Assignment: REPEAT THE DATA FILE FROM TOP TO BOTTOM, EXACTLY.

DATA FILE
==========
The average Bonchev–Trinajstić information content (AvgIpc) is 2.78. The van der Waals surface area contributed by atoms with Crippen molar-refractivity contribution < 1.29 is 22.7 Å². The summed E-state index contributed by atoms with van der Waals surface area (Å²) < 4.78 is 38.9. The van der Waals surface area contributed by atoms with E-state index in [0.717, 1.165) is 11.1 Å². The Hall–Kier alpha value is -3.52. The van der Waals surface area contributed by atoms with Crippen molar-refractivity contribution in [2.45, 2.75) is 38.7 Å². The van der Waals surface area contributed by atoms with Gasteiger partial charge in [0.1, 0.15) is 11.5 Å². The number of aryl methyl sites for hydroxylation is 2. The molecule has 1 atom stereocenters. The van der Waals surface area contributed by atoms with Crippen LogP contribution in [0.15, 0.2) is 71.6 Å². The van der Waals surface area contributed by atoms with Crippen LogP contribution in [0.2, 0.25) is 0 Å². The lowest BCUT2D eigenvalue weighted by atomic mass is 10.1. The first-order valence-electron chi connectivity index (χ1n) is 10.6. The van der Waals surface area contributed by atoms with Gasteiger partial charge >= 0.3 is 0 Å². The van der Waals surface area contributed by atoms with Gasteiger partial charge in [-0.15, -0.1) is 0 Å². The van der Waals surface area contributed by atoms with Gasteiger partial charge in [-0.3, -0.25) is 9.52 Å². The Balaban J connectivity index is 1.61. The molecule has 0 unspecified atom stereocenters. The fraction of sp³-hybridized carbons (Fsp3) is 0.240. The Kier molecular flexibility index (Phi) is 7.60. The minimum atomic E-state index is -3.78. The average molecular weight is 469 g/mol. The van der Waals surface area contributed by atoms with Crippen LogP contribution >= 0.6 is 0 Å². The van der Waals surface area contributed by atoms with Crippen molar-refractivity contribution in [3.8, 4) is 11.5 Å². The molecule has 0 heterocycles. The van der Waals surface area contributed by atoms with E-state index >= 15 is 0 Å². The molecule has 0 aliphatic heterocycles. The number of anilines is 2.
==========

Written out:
The average Bonchev–Trinajstić information content (AvgIpc) is 2.78. The van der Waals surface area contributed by atoms with Crippen molar-refractivity contribution < 1.29 is 22.7 Å². The summed E-state index contributed by atoms with van der Waals surface area (Å²) < 4.78 is 38.9. The van der Waals surface area contributed by atoms with E-state index in [0.717, 1.165) is 11.1 Å². The Hall–Kier alpha value is -3.52. The van der Waals surface area contributed by atoms with Crippen molar-refractivity contribution in [2.45, 2.75) is 38.7 Å². The van der Waals surface area contributed by atoms with Gasteiger partial charge in [0.1, 0.15) is 11.5 Å². The number of aryl methyl sites for hydroxylation is 2. The molecule has 1 atom stereocenters. The van der Waals surface area contributed by atoms with Crippen LogP contribution in [0.15, 0.2) is 71.6 Å². The van der Waals surface area contributed by atoms with Crippen LogP contribution in [0.2, 0.25) is 0 Å². The lowest BCUT2D eigenvalue weighted by atomic mass is 10.1. The first-order valence-electron chi connectivity index (χ1n) is 10.6. The van der Waals surface area contributed by atoms with Gasteiger partial charge >= 0.3 is 0 Å². The van der Waals surface area contributed by atoms with Gasteiger partial charge in [-0.15, -0.1) is 0 Å². The van der Waals surface area contributed by atoms with Gasteiger partial charge in [-0.3, -0.25) is 9.52 Å². The Balaban J connectivity index is 1.61. The molecule has 0 unspecified atom stereocenters. The fraction of sp³-hybridized carbons (Fsp3) is 0.240. The Kier molecular flexibility index (Phi) is 7.60. The minimum atomic E-state index is -3.78. The average molecular weight is 469 g/mol. The van der Waals surface area contributed by atoms with Crippen LogP contribution >= 0.6 is 0 Å². The van der Waals surface area contributed by atoms with Crippen molar-refractivity contribution in [3.8, 4) is 11.5 Å². The molecule has 0 heterocycles. The van der Waals surface area contributed by atoms with E-state index >= 15 is 0 Å². The molecule has 0 aliphatic heterocycles. The number of anilines is 2.